You can’t put a price on a good night’s sleep. Your daytime performance is highly dependent on how well you were able to sleep the night before. Since you came here in search of a memory foam mattress buying guide, you have likely made your mind up on opting for a memory foam mattress, instead of a latex, innerspring, hybrid, air or water mattress. Congratulations! You’ve made the right choice. Memory foam is soft, yet is ultra-supportive and conforms to your body like a glove. Importantly, it is able to regain its original shape once you get out of bed. Memory foam melts upon sensing your body temperature and cradles the whole body relieving pressure on the hips, shoulders, back, and neck. In addition, it also results in very good alignment of the spinal cord, greatly enhancing healthy, uninterrupted rest. Our memory foam mattress buying guide will walk you through the most important things you need to look at when selecting a mattress. Here are the major criteria you need to pay attention to, when buying your new memory foam mattress.

Gel-infused memory foam or not?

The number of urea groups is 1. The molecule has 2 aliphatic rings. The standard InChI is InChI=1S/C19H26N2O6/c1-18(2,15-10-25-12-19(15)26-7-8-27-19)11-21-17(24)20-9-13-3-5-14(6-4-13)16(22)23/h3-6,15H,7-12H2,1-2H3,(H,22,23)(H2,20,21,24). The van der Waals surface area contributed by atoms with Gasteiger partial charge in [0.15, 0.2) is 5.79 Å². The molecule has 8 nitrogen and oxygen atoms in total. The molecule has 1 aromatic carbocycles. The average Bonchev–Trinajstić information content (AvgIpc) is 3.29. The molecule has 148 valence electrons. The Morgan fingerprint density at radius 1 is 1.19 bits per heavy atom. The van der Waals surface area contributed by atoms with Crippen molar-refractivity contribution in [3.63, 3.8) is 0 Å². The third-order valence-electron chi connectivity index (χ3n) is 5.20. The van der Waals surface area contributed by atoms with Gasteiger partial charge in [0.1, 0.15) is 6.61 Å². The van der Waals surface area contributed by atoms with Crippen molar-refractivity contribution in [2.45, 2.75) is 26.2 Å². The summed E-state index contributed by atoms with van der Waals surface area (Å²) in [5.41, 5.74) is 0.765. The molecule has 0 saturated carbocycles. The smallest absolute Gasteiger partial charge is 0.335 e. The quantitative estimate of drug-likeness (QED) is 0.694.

As we underlined in our Pros and Cons of Memory Foam Mattresses, one of the major complaints against memory foam is their heat-trapping characteristic. As a result, consumers have found memory foam mattresses to sleep a tad bit too hot, especially during warm, summer months. However, memory foam was too good a material to give up on based on its ‘heaty’ properties; therefore scientists worked day and night to find a solution to this problem. Peterson Chemicals gets the credit for coming out with a solution to the above problem. Their researchers found that infusing a type of gel into memory foam enhanced thermal conductivity of the polyurethane making it ‘cool’. Ever since, mattress manufacturers have embraced this technology to produce cool gel memory foam mattresses. Unless you’re living in Alaska or Maine, I strongly suggest that you go with a gel-infused memory foam mattress. These gel particles typically add a hint of blue color to the memory foam.